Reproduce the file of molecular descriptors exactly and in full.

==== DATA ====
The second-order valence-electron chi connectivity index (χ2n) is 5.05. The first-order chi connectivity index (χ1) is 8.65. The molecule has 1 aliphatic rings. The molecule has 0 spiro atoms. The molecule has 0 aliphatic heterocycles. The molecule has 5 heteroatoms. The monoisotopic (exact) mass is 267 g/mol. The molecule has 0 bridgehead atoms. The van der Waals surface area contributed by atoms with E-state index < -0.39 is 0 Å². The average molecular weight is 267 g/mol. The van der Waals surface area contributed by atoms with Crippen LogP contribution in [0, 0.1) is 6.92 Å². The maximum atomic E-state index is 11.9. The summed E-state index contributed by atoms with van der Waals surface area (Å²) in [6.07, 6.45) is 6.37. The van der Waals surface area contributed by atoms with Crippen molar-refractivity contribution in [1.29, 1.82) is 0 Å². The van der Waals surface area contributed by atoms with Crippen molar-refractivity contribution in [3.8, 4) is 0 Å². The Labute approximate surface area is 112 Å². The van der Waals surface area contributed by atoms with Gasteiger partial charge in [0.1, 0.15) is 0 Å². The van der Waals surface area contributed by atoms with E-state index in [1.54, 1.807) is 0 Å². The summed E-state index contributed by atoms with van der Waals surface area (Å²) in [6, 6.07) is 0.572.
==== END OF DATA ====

The second-order valence-electron chi connectivity index (χ2n) is 5.05. The first-order chi connectivity index (χ1) is 8.65. The molecule has 1 aliphatic rings. The molecule has 0 spiro atoms. The molecule has 0 aliphatic heterocycles. The molecule has 5 heteroatoms. The monoisotopic (exact) mass is 267 g/mol. The molecule has 0 bridgehead atoms. The van der Waals surface area contributed by atoms with E-state index < -0.39 is 0 Å². The average molecular weight is 267 g/mol. The van der Waals surface area contributed by atoms with Crippen LogP contribution in [0, 0.1) is 6.92 Å². The maximum atomic E-state index is 11.9. The summed E-state index contributed by atoms with van der Waals surface area (Å²) in [6.07, 6.45) is 6.37. The van der Waals surface area contributed by atoms with Crippen molar-refractivity contribution in [1.29, 1.82) is 0 Å². The van der Waals surface area contributed by atoms with Crippen molar-refractivity contribution in [3.8, 4) is 0 Å². The Labute approximate surface area is 112 Å². The van der Waals surface area contributed by atoms with Gasteiger partial charge in [0.1, 0.15) is 0 Å². The van der Waals surface area contributed by atoms with E-state index in [1.54, 1.807) is 0 Å². The summed E-state index contributed by atoms with van der Waals surface area (Å²) in [6, 6.07) is 0.572.